Volume 95, Issue 5

Friday, September 7, 2001
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If only multiple choice exams were this good...

Like gypsies? Our editors peer into their crystal football

Bucs will make the rest of the NFC walk the plank

A look into the OUA

Mustangs to beef up on offence

Diehards drool over Western athletics

One day lacrosse could be boss

Keep off the frosh 15: Staying fit in junk food heaven

Soccer team to work on their offensive firepower

In the stands or on the field, Mustangs never die

One day lacrosse could be boss

By Jordan Bell
Gazette Staff

Seek and ye shall find.

There's an emerging movement in the Forest City area and throughout North America and many people don't even realize it exists. It's lacrosse – the action-packed, speed-oriented sport which has captivated many a spectator, albeit a small group of them.

"The exposure issue is definitely the biggest problem our sport deals with," said Western head coach David Leich. "But through a direct marketing approach aimed at the grassroots level, we're beginning to address this issue and finally open some people's eyes to this great sport."

This direct marketing approach involves a plethora of different ventures. Among them, Leich organizes and runs non-profit camps over the summer months aimed at drawing enthusiasm for the sport in the greater London area.

Unfortunately, with the lack of exposure given to lacrosse, the Western squad is forced to run independently, depending on corporate sponsors and individual fees paid by team members.

With traditionally larger sports, like football, gobbling up a majority of Western's athletic funds, it wouldn't be unusual to find a hint of bitterness on the part of the squad. Leich and the team understand the dilemma though.

"Lacrosse is just recently starting to gain steam," Leich said. "We are satisfied with our situation. The university also has begun to do more for us in recent years."

The Mustang team has gradually been building a sound program. Narrowly missing the Ontario University Field Lacrosse Association finals last year – the squad lost by a point to eventual league champion Guelph in the semifinals – they are poised for a stellar run in 2001. Midfielder Ryan Sedgwick said although the Mustangs lost their starting defense, they're stronger as a whole.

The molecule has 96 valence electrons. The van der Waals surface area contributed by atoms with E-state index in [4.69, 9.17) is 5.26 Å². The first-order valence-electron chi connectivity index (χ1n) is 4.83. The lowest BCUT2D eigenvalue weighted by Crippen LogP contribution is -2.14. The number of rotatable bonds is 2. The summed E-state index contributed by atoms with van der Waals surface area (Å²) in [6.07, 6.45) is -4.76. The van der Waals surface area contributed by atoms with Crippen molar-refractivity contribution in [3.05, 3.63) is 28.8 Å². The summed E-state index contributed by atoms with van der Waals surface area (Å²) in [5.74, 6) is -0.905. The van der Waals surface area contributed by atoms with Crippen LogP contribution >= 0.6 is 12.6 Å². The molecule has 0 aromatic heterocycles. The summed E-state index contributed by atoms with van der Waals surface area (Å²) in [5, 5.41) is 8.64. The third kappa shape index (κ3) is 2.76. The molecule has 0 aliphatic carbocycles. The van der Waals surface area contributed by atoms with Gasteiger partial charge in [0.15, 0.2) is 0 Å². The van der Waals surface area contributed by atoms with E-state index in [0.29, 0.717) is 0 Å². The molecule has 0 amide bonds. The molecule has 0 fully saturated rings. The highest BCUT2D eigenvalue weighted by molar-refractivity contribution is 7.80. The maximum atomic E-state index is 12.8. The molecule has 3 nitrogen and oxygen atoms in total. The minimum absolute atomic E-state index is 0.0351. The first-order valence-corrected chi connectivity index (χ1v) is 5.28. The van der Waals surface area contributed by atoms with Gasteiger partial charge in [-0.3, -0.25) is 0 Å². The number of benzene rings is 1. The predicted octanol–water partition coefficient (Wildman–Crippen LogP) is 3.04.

"We have improved at every position," Sedgwick said. "We have a young team, but these individuals are quality players and we definitely should be stronger than last year."

This revamped and re-energized squad will be fuelled by their unrelenting attack, led by returning stars Jeff Campbell, Joe Falconi and German national team member Jason Jankowski. All three have been OUFLA all-stars in the past.

The OUFLA has a storied past. Founded in 1986, the league represents a push to promote the game of field lacrosse in Canada and internationally, as well as acting as the governing body for competitive play within Ontario universities.

"The league consists of eight university squads [Brock, Carleton, McMaster, Queen's, Guelph, Toronto, Laurier and Western]," Leich said.

"The success of this league has been tremendous, with many former athletes graduating to professional fame in the National Lacrosse League."

With the exposure of lacrosse gradually gaining steam, it's only a matter of time before the sport explodes. Mike Thomas, assistant coach and photographer for the team explained exactly what all the noise is about.

"Lacrosse is a powerful, fast-paced sport with extremely talented athletes," Thomas said. "The excitement of a game can't be beat."

The Mustang season opens Sept. 16 against the Brock Badgers at TD Waterhouse Stadium. Leich hopes many people will take a look because lacrosse is a diamond in the rough.

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Copyright The Gazette 2000